U.S. Libel bill could make some libel tourism rulings void in U.S.

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Dr. Rachel Ehrenfeld, pictured in this screenshot from an interview posted on YouTube, is an advocate for the SPEECH Act, which would make void some foreign libel rulings. She was sued for libel in the UK in 2004.

Because Britain’s libel laws are more friendly to the public than the media, American-based media outlets and writers sometimes find themselves sued for libel in Britain.

But, a bill introduced by the U.S. Senate Judiciary Committee June 22 might make some foreign defamation rulings unrecognizable in the U.S., RTT News reports.

Senators Patrick Leahy (D-VT) and Jeff Sessions (R-AL) introduced the bill, which would protect U.S. journalists from lax libel laws abroad.  If the foreign ruling wouldn’t hold up in U.S. court, then the ruling wouldn’t be upheld in the U.S.

The legislation, “The Securing the Protection of Our Enduring and Established Constitutional Heritage” or SPEECH Act, is backed by Leahy and Sessions.

“This bipartisan legislation guarantees that a foreign defamation judgment cannot be enforced in the United States if that country’s libel standards are inconsistent with American law,” Sen. Leahy said in a statement on his Web site.

A press release on Sen. Leahy’s Web site noted that the bill is cosponsored by Senators Arlen Specter (D-PA), Chuck Schumer (D-NY) and Joe Lieberman (I-CT).

Similar legislation is already enacted in a handful of states, including New York.

Protection from foreign defamation rulings became a national cause largely because of Dr. Rachel Ehrenfeld, an author and a director at the American Center for Democracy. Ehrenfeld lost a libel suit in the UK in 2004.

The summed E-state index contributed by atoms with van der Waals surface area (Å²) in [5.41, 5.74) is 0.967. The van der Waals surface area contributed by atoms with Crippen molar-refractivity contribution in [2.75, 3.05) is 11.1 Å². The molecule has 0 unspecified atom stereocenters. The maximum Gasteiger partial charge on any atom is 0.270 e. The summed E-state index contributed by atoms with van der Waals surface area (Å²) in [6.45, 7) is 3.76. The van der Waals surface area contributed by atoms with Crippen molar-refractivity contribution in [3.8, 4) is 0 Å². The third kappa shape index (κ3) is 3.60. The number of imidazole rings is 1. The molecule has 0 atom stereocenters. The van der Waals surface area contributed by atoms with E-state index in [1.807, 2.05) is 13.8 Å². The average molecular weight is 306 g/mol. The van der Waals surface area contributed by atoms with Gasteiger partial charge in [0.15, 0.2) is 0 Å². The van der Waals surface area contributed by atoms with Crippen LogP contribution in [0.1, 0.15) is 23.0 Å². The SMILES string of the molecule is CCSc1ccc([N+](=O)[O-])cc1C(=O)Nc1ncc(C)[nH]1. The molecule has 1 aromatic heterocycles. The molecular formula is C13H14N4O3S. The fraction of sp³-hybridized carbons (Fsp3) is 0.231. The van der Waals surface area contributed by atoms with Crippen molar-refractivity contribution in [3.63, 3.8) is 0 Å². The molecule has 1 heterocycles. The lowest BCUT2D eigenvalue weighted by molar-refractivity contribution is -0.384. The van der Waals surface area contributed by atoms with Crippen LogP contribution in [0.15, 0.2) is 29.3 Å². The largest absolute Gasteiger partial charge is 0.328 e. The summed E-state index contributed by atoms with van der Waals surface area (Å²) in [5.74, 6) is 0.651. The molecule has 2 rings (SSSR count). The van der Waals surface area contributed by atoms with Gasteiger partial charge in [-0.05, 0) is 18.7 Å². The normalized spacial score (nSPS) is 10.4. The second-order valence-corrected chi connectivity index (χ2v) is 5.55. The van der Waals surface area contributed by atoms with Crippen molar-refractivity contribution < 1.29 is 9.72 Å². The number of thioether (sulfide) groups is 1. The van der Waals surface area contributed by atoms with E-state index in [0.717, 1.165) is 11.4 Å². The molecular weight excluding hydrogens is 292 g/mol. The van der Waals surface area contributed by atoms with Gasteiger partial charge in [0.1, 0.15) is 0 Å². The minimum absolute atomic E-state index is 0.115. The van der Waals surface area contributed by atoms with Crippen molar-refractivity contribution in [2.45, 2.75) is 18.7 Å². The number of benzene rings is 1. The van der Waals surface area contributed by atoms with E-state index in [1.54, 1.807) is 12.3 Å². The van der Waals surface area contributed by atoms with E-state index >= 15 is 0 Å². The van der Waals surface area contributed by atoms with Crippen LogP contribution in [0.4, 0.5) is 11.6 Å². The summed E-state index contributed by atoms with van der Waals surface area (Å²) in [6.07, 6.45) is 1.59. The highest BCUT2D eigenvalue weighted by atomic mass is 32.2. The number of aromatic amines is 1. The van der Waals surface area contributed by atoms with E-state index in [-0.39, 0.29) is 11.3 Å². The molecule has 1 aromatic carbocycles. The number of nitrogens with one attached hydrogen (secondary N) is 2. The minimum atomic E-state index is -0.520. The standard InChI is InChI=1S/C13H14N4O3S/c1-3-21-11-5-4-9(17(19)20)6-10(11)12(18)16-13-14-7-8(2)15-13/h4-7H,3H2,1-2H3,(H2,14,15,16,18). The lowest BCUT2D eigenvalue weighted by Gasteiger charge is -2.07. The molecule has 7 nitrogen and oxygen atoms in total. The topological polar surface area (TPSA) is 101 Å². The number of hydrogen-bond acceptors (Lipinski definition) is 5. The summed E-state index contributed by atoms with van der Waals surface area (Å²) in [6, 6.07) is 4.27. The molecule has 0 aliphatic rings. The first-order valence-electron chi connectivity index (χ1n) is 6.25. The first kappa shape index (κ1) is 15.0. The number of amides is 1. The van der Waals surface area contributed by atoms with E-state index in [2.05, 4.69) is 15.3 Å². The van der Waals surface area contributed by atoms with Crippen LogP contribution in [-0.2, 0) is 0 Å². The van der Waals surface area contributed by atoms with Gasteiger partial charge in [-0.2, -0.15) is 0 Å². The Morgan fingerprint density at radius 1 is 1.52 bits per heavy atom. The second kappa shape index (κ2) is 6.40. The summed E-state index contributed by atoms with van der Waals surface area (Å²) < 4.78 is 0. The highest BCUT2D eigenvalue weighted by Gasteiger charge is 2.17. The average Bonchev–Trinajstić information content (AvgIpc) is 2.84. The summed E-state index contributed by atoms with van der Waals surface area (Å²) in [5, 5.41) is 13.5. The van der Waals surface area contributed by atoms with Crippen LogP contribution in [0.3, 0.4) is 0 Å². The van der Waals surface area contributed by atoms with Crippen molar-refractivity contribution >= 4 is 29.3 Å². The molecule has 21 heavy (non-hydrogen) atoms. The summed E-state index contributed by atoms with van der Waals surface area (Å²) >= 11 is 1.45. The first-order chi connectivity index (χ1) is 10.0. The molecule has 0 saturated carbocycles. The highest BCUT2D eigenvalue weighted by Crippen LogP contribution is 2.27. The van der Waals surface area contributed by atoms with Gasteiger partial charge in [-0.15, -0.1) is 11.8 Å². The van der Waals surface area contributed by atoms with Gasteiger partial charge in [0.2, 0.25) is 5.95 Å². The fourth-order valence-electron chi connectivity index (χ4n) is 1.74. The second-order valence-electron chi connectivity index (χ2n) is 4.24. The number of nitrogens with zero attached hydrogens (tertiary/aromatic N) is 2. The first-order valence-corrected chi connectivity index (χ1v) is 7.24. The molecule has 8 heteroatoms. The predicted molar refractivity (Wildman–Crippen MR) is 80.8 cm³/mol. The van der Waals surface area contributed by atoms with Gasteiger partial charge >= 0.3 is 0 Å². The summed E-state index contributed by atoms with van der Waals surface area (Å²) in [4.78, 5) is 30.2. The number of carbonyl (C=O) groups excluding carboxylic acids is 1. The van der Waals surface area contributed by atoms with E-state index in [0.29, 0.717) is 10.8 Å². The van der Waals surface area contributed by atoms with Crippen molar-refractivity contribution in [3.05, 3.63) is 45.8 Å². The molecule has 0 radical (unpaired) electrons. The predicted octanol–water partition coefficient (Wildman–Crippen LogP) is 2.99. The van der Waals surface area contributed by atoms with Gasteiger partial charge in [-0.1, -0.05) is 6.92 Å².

She wrote in the May 28 of Newsweek about that experience.

She had written a book, Funding Evil, “which identified networks of criminals, billionaires, and state leaders who underwrite terrorism and political violence.”

The New York-based author wrote that she was sued by Saudi billionaire Khalid bin Mahfouz for her writing in that book on his “links to Al Qaeda, Hamas, and other radical Muslim organizations.”

She wrote in Newsweek that she was sued in London because 23 copies of her book were bought in England and a chapter of the book was available online via ABC News.

As Ehrenfeld noted, libel lawsuits are different in the U.K. because in the U.S. the plaintiff must prove statements false and intent of harm, where UK libel law requires defendents to prove truth.

She wrote that she has “refused to obey” the court’s order to “destroy all copies” of the book.

In a statement on the American Center for Democracy Web site, Ehrenfeld wrote that the bill “marks a critical victory in the fight for free speech and the advancement of our national security.”

“Without the SPEECH Act, American writers, publishers, and Internet users, will continue to face an imminent threat of the enforcement of foreign libel suit when reporting on matters of public interest, including science, national security, health and personal safety. With Congress’ action, other nations will no longer have a green light to attempt to silence American critics,” said Dr. Ehrenfeld.

The news release on Leahy’s Web site noted that the committee “is scheduled to consider the legislation at a business meeting on Thursday.”

iMediaEthics wrote April 2 when UK Justice Secretary Jack Straw announced suggestions to update Britain’s libel law.

StinkyJournalism is contacting Dr. Ehrenfeld for comment.

UPDATE: 06/28/2010 3:40 PM EST:  StinkyJournalism asked Dr. Ehrenfeld June 24 if she thinks there is ever a legitimate cause for a libel suit and what other free speech issues concern her.  Ehrenfeld responded that day “Libeling someone deliberately” is a legitimate cause for a libel suit” and that while she’s “sure there are some aspects regarding our free speech rights that could use better protection,” libel tourism is her focus.

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U.S. Libel bill could make some libel tourism rulings void in U.S.

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